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Dietary flavonoid intake and weight maintenance: three prospective cohorts of 124 086 US men and women followed for up to 24 years

BMJ 2016; 352 doi: http://dx.doi.org/10.1136/bmj.i17 (Published 28 January 2016) Cite this as: BMJ 2016;352:i17
  1. Monica L Bertoia, research associate1 2,
  2. Eric B Rimm, professor of nutrition and epidemiology1 2 3,
  3. Kenneth J Mukamal, associate professor of medicine1 4,
  4. Frank B Hu, professor of nutrition and epidemiology1 2 3,
  5. Walter C Willett, professor of nutrition and epidemiology1 2 3,
  6. Aedín Cassidy, professor of nutrition5
  1. 1Department of Nutrition, Harvard T.H. Chan School of Public Health, 655 Huntington Avenue, Boston, MA 02115, USA
  2. 2Channing Division of Network Medicine, Brigham and Women’s Hospital and Harvard Medical School, Boston
  3. 3Department of Epidemiology, Harvard T.H. Chan School of Public Health, Boston
  4. 4Department of Medicine, Beth Israel Deaconess Medical Center, Boston
  5. 5Department of Nutrition, Norwich Medical School, University of East Anglia, Norwich, UK
  1. Correspondence to: M L Bertoia mbertoia{at}hsph.harvard.edu
  • Accepted 11 December 2015

Abstract

Objective To examine whether dietary intake of specific flavonoid subclasses (including flavonols, flavones, flavanones, flavan-3-ols, anthocyanins, and flavonoid polymers) is associated with weight change over time.

Design Three prospective cohort studies.

Setting Health professionals in the United States.

Participants 124 086 men and women participating in the Health Professionals Follow-up Study (HPFS), Nurses’ Health Study (NHS), and Nurses’ Health Study II (NHS II).

Main outcome measure Self reported change in weight over multiple four year time intervals between 1986 and 2011.

Results Increased consumption of most flavonoid subclasses, including flavonols, flavan-3-ols, anthocyanins, and flavonoid polymers, was inversely associated with weight change over four year time intervals, after adjustment for simultaneous changes in other lifestyle factors including other aspects of diet, smoking status, and physical activity. In the pooled results, the greatest magnitude of association was observed for anthocyanins (−0.23 (95% confidence interval −0.30 to −0.15) lbs per additional standard deviation/day, 10 mg), flavonoid polymers (−0.18 (−0.28 to −0.08) lbs per additional SD/day, 138 mg), and flavonols (−0.16 (−0.26 to −0.06) lbs per additional SD/day, 7 mg). After additional adjustment for fiber intake, associations remained significant for anthocyanins, proanthocyanidins, and total flavonoid polymers but were attenuated and no longer statistically significant for other subclasses.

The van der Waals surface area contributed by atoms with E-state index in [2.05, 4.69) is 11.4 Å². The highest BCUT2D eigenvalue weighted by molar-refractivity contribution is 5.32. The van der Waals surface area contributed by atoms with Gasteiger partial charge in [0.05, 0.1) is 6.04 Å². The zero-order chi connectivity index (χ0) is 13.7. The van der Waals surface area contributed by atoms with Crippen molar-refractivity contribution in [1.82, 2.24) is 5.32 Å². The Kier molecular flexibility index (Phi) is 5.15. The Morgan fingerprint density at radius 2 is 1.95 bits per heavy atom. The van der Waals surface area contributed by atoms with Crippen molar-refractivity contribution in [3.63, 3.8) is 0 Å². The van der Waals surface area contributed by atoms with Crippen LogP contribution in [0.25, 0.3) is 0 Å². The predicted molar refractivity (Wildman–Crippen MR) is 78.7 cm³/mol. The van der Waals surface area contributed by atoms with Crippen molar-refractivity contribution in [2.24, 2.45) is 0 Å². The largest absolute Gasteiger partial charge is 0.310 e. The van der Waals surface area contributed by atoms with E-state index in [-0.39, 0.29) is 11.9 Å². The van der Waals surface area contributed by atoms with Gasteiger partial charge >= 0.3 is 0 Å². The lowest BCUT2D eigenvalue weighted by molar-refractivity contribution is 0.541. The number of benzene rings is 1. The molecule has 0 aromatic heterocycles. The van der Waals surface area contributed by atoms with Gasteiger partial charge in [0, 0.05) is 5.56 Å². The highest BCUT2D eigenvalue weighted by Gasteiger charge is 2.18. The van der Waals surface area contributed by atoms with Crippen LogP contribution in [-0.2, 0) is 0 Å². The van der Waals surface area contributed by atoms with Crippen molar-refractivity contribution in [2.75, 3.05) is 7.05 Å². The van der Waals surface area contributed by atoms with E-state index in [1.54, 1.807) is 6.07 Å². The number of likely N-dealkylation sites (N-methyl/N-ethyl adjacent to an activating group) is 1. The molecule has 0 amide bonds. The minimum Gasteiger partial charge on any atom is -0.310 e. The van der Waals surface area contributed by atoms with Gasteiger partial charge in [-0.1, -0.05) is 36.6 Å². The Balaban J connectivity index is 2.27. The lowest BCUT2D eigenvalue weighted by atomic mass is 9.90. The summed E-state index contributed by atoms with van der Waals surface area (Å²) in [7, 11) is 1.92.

Conclusions Higher intake of foods rich in flavonols, flavan-3-ols, anthocyanins, and flavonoid polymers may contribute to weight maintenance in adulthood and may help to refine dietary recommendations for the prevention of obesity and its potential consequences.

Introduction

Flavonoids are naturally occurring bioactive compounds that represent a constituent of fruits and vegetables, beyond calorie and macronutrient content, that could potentially influence body weight. In a previous food based analysis, we found wide ranging associations between intake of specific fruits and vegetables and weight maintenance.1 Among fruits, an increased intake of blueberries, apples, pears, prunes, strawberries, and grapes was inversely associated with weight gain. Increased intake of peppers and celery was also associated with less weight gain. The mechanisms responsible for these benefits and the specific constituents of these fruits and vegetables that may explain these associations are unclear.

The particular fruits and vegetables associated with less weight gain are rich sources of several flavonoid subclasses, particularly flavonols, anthocyanins, and flavones. Animal models and short term human studies provide evidence for underlying mechanisms that relate flavonoids to weight: several flavonoid subclasses have been shown to decrease energy intake,2 3 4 5 increase glucose uptake in muscle in vivo,6 and decrease glucose uptake in adipose tissue in vitro.6 7 Other studies, predominantly focusing on green tea, a rich source of the flavan-3-ol subclass of flavonoids, provide evidence to suggest that flavonoids may decrease fat absorption,8 9 increase energy expenditure,9 10 11 12 and inhibit adipogenesis.5 13 14 15

Most weight loss studies to date have focused on the flavan-3-ol subclass found in green tea and are limited to small numbers of overweight and obese participants. Here, we examine, to our knowledge for the first time, the associations between habitual consumption of all flavonoid subclasses and weight gain among 124 086 American men and women followed for up to 24 years. The results from this analysis may help to refine previous dietary recommendations and provide people with better guidance on which fruits and vegetables to choose for the prevention of weight gain. Most adults gain weight as they age, and even small increases in weight can have a substantial effect on the risk of hypertension,16 diabetes,17 cardiovascular disease,18 19 cancer,20 and mortality.21 Strategies to help people to maintain a healthy weight from childhood onward are therefore critically needed.

Methods

Study populations